Tag Archives: Technology

The Mathematics of Dressmaking

When I worked in London one of my skills was to make patterns. At the time I was working for a company that produced very expensive one-off coats and each pattern was made to fit an individual customer. Our clients were mostly the rich and famous who didn’t have time to do more than one fitting so my patterns had to be accurate. When I began it wasn’t my area of expertise but I enjoyed the challenge and having made clothes since I was six it didn’t seem difficult although my boss called my method ‘applied guesswork’.

Most people are familiar with commercial dress-making patterns, flimsy tissue-paper sheets which are highly inaccurate and produce mixed results. I’ve had terrible failures with such patterns and when you’ve spent a fortune on beautiful fabric it’s really sad to find the result of your labours isn’t wearable. So I can sympathise with Sir Christopher Zeeman, emeritus professor of applied mathematics. When he couldn’t find a dressmaker to make a dress for his wife with the piece of hand-woven silk he’d brought from Thailand (it wasn’t long enough) he decided he would make it himself.


First he measured his wife carefully and worked out her ‘area’ in square inches. He’d never made a dress before and thought a sleeveless summer dress with a simple princess line would be the most simple to design and make. Luckily he produced a mock-up using an old sheet, because it all went horribly wrong.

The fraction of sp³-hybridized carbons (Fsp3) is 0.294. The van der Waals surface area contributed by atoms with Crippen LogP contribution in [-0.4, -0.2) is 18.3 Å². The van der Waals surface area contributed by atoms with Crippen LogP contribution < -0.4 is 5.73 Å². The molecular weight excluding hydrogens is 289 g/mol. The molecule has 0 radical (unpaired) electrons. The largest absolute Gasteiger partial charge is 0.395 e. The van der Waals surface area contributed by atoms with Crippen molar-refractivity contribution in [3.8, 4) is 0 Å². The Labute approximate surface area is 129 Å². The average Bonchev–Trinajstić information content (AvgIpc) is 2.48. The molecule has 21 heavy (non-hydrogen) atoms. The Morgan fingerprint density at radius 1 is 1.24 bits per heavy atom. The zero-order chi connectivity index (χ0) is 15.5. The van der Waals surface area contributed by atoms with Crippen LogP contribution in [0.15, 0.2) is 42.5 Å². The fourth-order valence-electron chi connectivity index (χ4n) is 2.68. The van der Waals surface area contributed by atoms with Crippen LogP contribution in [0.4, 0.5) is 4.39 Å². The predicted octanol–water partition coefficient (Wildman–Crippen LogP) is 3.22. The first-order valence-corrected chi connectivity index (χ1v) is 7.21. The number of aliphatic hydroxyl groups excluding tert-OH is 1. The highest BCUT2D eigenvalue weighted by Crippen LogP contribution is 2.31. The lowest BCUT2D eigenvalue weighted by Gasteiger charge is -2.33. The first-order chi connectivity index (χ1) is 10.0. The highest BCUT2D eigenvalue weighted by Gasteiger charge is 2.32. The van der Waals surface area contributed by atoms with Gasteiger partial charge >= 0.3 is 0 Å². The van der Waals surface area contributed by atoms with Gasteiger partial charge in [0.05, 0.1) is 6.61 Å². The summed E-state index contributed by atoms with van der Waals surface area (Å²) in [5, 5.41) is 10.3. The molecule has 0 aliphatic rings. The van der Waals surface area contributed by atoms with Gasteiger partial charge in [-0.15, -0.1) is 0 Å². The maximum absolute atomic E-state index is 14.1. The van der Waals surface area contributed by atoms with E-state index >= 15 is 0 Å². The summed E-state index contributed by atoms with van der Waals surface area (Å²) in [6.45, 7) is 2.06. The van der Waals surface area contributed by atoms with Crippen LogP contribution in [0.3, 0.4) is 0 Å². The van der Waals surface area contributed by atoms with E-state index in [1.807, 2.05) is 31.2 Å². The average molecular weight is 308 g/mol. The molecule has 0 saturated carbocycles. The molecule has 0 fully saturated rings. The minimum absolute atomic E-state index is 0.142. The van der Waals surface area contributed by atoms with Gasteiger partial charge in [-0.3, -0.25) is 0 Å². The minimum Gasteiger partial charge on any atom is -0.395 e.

I was particularly intrigued by the negative curvature at the small of the back.’ He said when discussing the problems during a lecture at Gresham College. ‘I slowly began to realise that I did not yet understand the basic mathematical problem of how to fit a flexible flat surface round a curved surface.’

Being ‘mathematical’ he decided he would analyse the best means to produce the necessary ‘fitted’ effect and discovered what a dressmaker calls a ‘dart’. Then, after a long and well-reasoned study of darts, he decided to write a mathematical equation that could provide the correct ratio required for a perfect fit – ‘the first approximation is to assume that the cross-section at the hips is a circle of radius r, and that at the waist is a smaller circle of radius r-x. Hence the hip to waist ratio is 2π(r-x).

But then he encountered the ‘different vertical asymmetry’ between his wife’s back and her front. No more negative curvature, in fact there was the added problem of a bust. Subsequently he had many sleepless nights considering the best way to finish the dress because ‘there was a deep topological obstruction, analogous to the impossibility of unknotting a knot.’

Lady Zeeman commented that her husband so enjoyed his delve into the mathematics of dressmaking he worked on several projects, still in frequent use.

My point being that many English schools dropped the teaching of dressmaking when the National Curriculum decided in favour of more ‘technical studies’ such as computer skills but perhaps they would have been better taking Sir Christopher’s approach to problem solving?






Filed under art, aspirations, Crafts, Education, Experience, innovation, society, Understanding

Love Affairs – Part One